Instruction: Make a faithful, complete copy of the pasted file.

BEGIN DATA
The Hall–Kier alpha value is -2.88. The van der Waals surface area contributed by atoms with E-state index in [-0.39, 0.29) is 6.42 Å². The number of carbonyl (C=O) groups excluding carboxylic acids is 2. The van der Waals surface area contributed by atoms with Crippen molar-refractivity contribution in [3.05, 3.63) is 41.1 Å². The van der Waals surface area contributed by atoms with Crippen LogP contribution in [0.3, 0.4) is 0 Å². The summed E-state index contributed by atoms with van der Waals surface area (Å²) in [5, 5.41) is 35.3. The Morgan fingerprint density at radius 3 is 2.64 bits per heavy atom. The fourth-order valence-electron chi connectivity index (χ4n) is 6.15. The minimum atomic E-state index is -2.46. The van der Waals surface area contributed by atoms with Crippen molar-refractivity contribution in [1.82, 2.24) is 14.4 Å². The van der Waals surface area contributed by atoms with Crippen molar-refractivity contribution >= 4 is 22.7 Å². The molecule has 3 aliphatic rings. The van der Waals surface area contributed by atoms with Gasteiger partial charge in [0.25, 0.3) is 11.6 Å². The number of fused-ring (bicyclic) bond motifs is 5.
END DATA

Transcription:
The Hall–Kier alpha value is -2.88. The van der Waals surface area contributed by atoms with E-state index in [-0.39, 0.29) is 6.42 Å². The number of carbonyl (C=O) groups excluding carboxylic acids is 2. The van der Waals surface area contributed by atoms with Crippen molar-refractivity contribution in [3.05, 3.63) is 41.1 Å². The van der Waals surface area contributed by atoms with Crippen LogP contribution in [0.3, 0.4) is 0 Å². The summed E-state index contributed by atoms with van der Waals surface area (Å²) in [5, 5.41) is 35.3. The Morgan fingerprint density at radius 3 is 2.64 bits per heavy atom. The fourth-order valence-electron chi connectivity index (χ4n) is 6.15. The minimum atomic E-state index is -2.46. The van der Waals surface area contributed by atoms with Crippen molar-refractivity contribution in [1.82, 2.24) is 14.4 Å². The van der Waals surface area contributed by atoms with Crippen molar-refractivity contribution >= 4 is 22.7 Å². The molecule has 3 aliphatic rings. The van der Waals surface area contributed by atoms with Gasteiger partial charge in [0.25, 0.3) is 11.6 Å². The number of fused-ring (bicyclic) bond motifs is 5.